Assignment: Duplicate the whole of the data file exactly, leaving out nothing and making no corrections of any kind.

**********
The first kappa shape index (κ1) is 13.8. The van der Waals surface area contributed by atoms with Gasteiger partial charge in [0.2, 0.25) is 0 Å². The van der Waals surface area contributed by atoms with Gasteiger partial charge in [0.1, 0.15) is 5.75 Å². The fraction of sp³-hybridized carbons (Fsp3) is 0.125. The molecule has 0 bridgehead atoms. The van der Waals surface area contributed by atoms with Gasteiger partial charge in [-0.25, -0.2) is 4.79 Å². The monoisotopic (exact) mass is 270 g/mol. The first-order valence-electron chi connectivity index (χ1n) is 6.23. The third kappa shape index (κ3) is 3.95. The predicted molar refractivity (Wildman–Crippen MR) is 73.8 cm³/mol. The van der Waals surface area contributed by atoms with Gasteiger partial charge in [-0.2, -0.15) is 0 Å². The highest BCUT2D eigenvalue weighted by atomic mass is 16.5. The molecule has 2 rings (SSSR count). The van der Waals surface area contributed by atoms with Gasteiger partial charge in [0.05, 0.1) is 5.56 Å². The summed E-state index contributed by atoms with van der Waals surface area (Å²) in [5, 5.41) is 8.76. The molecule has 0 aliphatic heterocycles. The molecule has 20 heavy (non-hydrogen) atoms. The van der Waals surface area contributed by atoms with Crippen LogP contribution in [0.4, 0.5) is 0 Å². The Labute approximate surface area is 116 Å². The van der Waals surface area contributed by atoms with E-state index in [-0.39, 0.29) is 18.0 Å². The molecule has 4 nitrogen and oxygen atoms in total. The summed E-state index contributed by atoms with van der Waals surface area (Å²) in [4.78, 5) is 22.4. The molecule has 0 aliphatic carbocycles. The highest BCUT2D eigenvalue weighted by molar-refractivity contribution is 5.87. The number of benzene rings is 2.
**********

The first kappa shape index (κ1) is 13.8. The van der Waals surface area contributed by atoms with Gasteiger partial charge in [0.2, 0.25) is 0 Å². The van der Waals surface area contributed by atoms with Gasteiger partial charge in [0.1, 0.15) is 5.75 Å². The fraction of sp³-hybridized carbons (Fsp3) is 0.125. The molecule has 0 bridgehead atoms. The van der Waals surface area contributed by atoms with Gasteiger partial charge in [-0.25, -0.2) is 4.79 Å². The monoisotopic (exact) mass is 270 g/mol. The first-order valence-electron chi connectivity index (χ1n) is 6.23. The third kappa shape index (κ3) is 3.95. The predicted molar refractivity (Wildman–Crippen MR) is 73.8 cm³/mol. The van der Waals surface area contributed by atoms with Gasteiger partial charge in [-0.2, -0.15) is 0 Å². The highest BCUT2D eigenvalue weighted by atomic mass is 16.5. The molecule has 2 rings (SSSR count). The van der Waals surface area contributed by atoms with Gasteiger partial charge in [0.05, 0.1) is 5.56 Å². The summed E-state index contributed by atoms with van der Waals surface area (Å²) in [5, 5.41) is 8.76. The molecule has 0 aliphatic heterocycles. The molecule has 20 heavy (non-hydrogen) atoms. The van der Waals surface area contributed by atoms with Crippen LogP contribution in [0.4, 0.5) is 0 Å². The Labute approximate surface area is 116 Å². The van der Waals surface area contributed by atoms with E-state index in [-0.39, 0.29) is 18.0 Å². The molecule has 4 nitrogen and oxygen atoms in total. The summed E-state index contributed by atoms with van der Waals surface area (Å²) in [4.78, 5) is 22.4. The molecule has 0 aliphatic carbocycles. The highest BCUT2D eigenvalue weighted by molar-refractivity contribution is 5.87. The number of benzene rings is 2.